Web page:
Reasons the United States Needs to Get Its
Reasons To Act Now
1 Americans are expected to consume about 25 percent more electricity over the next twenty years.
2. Other people around the world are using more energy too. According to the best estimates, global demand for energy is expected to grow by 45 percent over the next two decades.
3. And specialists who study energy supply and demand are asking some fairly scary questions about where all that energy is going to come from.
4. The Earth's population is growing, but it's not just that. Roughly a quarter of the world's people don't even have electricity yet. To improve their lives, developing countries will need a lot more energy than they have today -- 73 percent more by 2030, based on expert projections.
5. What's more, people in developing countries such as China and India are now becoming prosperous enough to want to live the way we do. They like cars and TVs and computers and warm houses filled with gadgets. Don't get us wrong; this is a good thing. People everywhere naturally want the comforts money can buy. But it also means more competition for energy, higher prices, possible shortages, and potential environmental damage on a scale we've never seen before. We're relying on forms of energy that will eventually run out. In the last 150 years or so, human beings used about 1 trillion barrels of oil. Some experts say we could use up another trillion in about thirty years.
6. There is a big debate (which we cover later) over whether and how quickly humankind is running through the Earth's supply of oil, but some of the predictions are getting uncomfortably close.
7. We can certainly look for more, and no doubt we'll find it, but some experts worry that we're rapidly using up the oil that's relatively easy to access. There's also some concern that in North America at least, the remaining natural gas supplies are in locations where it will be difficult (and costlier) to extract them.
8. As supplies get tighter, energy costs more. Energy prices tend to go up and down, and perhaps the only bright spot in a recession is that energy prices generally fall because people use less of it (factories and businesses closing, fewer people driving and traveling, etc.). But what ever the price of oil may be when you read this book, the overall trends are just not in our favor. As recently as 2004, many analysts thought oil would stay at about $30 a barrel for the next decade.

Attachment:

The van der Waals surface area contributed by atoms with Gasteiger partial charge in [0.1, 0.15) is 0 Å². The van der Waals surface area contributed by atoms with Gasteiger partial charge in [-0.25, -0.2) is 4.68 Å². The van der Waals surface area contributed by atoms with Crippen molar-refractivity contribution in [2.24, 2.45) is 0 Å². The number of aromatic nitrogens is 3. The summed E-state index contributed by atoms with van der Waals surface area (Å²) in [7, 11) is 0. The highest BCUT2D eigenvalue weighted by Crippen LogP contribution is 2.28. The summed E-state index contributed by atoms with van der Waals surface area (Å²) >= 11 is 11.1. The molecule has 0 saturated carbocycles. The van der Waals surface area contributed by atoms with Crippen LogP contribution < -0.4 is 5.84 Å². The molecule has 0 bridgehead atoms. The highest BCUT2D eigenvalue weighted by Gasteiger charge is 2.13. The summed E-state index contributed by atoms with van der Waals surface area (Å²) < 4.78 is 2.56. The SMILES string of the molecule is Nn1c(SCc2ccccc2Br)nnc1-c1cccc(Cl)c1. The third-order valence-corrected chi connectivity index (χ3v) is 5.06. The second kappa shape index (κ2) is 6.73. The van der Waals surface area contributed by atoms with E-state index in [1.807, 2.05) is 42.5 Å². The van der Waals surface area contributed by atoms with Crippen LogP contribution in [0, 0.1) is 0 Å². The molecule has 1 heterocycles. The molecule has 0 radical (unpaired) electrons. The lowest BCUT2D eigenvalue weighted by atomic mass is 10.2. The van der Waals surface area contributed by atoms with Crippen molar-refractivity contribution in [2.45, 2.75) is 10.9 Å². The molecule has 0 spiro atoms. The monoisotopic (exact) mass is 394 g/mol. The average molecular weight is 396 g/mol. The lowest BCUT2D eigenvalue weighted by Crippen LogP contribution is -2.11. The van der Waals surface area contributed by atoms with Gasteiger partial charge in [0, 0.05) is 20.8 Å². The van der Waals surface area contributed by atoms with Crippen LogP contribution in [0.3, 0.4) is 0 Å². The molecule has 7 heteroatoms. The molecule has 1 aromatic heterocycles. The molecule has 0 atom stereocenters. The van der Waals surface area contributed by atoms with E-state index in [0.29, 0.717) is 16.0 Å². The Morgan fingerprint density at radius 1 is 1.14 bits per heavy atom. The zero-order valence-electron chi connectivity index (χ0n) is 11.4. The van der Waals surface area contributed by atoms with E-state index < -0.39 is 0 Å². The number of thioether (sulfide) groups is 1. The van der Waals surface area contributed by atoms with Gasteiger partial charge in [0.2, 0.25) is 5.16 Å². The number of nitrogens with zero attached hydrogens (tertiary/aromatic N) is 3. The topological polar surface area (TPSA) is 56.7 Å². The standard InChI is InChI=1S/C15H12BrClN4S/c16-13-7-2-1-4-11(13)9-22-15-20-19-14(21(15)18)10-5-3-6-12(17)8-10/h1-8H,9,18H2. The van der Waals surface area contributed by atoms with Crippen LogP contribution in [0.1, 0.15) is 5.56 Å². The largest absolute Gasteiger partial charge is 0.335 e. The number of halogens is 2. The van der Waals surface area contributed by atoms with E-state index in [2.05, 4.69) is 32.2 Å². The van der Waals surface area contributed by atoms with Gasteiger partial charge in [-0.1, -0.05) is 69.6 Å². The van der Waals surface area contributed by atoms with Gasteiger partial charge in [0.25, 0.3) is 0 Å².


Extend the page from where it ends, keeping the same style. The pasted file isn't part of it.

9. In 2008, the average for the year was just under $100 a barrel, even though prices fell dramatically in November and December in the economic downturn.
10. Many experts believe oil prices will start rising again when economies worldwide begin to recover and the competition for oil heats up again.
11. But it's not just oil. Prices for natural gas more than doubled between 2002 and 2008.
12. Prices for the uranium used for nuclear power also doubled between 2006 and 2008.
13. When more people want more of something, and it's not lying around all over the place, and it takes a long time to find it and put it into usable forms, prices tend to go up. Since we consume energy when we make, ship, and use everything from big-screen TVs to Pop-Tarts, the price of fuel spills over into our entire economy. The U.S. energy supply system is shaky. In 2007, the United States used about 7.5 billion barrels of oil and imported 58 percent of it.
14. Unfortunately, a fairly large portion of the world's oil reserves lie in some of its most unstable regions (like the Middle East) and in the hands of potentially unstable governments (like Nigeria and Venezuela). That means a whole host of things can go wrong -- embargoes, war, revolution, terrorist attacks on pipelines. As drivers learned after Hurricanes Katrina and Rita, a natural disaster that disrupts shipping and refining can upset the balance too. But it doesn't require an international crisis or an act of God to give us problems with our energy supply. Our electric power grid and oil and natural pipelines are aging. The older they get, the more they're prone to failure. Oil, coal, and gasoline -- the kinds of energy we use most -- can be harmful to the Earth and everything living on it. Burning fossil fuels such as these causes pollution and acid rain, and according to most scientists, it contributes to global warming -- at least the way we do it now. But it's crucial to make an important distinction. The United States has made good strides reducing air pollution and acid rain because of the Clean Air Act and better technology in our cars and power plants. Unfortunately, we haven't done nearly as much to reduce the emissions that contribute to global warming, so that's the next big challenge. The problem of global warming is "unequivocal," according to the Nobel Prize-winning Intergovernmental Panel on Climate Change.
15. It's "clear," according to the American Association for the Advancement of Science.
16. There's "a growing scientific consensus," according to the U.S. Congressional Budget Office.
17. ExxonMobil, which at one time supported research by climate change skeptics, now runs ads highlighting the need to address the problem.
18. Even people with lingering doubts seem to accept the main point. The grumpy but always intriguing Charles Krauthammer considers himself a global warming "agnostic," yet he says he "believes instinctively that it can't be very good to pump lots of CO2 [carbon dioxide] into the atmosphere."
19. Okay, that's it. We have way more than a quorum.*
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